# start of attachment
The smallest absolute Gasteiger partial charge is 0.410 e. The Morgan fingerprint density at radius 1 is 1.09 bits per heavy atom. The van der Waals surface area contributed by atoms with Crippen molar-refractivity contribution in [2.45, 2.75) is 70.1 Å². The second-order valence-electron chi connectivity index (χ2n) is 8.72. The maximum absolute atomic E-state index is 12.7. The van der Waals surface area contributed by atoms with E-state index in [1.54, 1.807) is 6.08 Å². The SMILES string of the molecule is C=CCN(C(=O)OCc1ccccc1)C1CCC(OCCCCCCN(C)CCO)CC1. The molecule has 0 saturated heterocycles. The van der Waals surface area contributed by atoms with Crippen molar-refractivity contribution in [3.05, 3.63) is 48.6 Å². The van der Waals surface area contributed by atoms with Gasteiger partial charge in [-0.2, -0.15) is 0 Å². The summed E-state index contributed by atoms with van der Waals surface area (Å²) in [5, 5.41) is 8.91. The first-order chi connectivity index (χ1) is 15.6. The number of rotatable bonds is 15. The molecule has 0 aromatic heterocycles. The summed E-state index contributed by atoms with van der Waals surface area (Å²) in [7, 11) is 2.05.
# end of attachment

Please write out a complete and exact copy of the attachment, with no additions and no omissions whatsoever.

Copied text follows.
The smallest absolute Gasteiger partial charge is 0.410 e. The Morgan fingerprint density at radius 1 is 1.09 bits per heavy atom. The van der Waals surface area contributed by atoms with Crippen molar-refractivity contribution in [2.45, 2.75) is 70.1 Å². The second-order valence-electron chi connectivity index (χ2n) is 8.72. The maximum absolute atomic E-state index is 12.7. The van der Waals surface area contributed by atoms with E-state index in [1.54, 1.807) is 6.08 Å². The SMILES string of the molecule is C=CCN(C(=O)OCc1ccccc1)C1CCC(OCCCCCCN(C)CCO)CC1. The molecule has 0 saturated heterocycles. The van der Waals surface area contributed by atoms with Crippen molar-refractivity contribution in [3.05, 3.63) is 48.6 Å². The van der Waals surface area contributed by atoms with Gasteiger partial charge in [-0.2, -0.15) is 0 Å². The summed E-state index contributed by atoms with van der Waals surface area (Å²) in [5, 5.41) is 8.91. The first-order chi connectivity index (χ1) is 15.6. The number of rotatable bonds is 15. The molecule has 0 aromatic heterocycles. The summed E-state index contributed by atoms with van der Waals surface area (Å²) in [7, 11) is 2.05.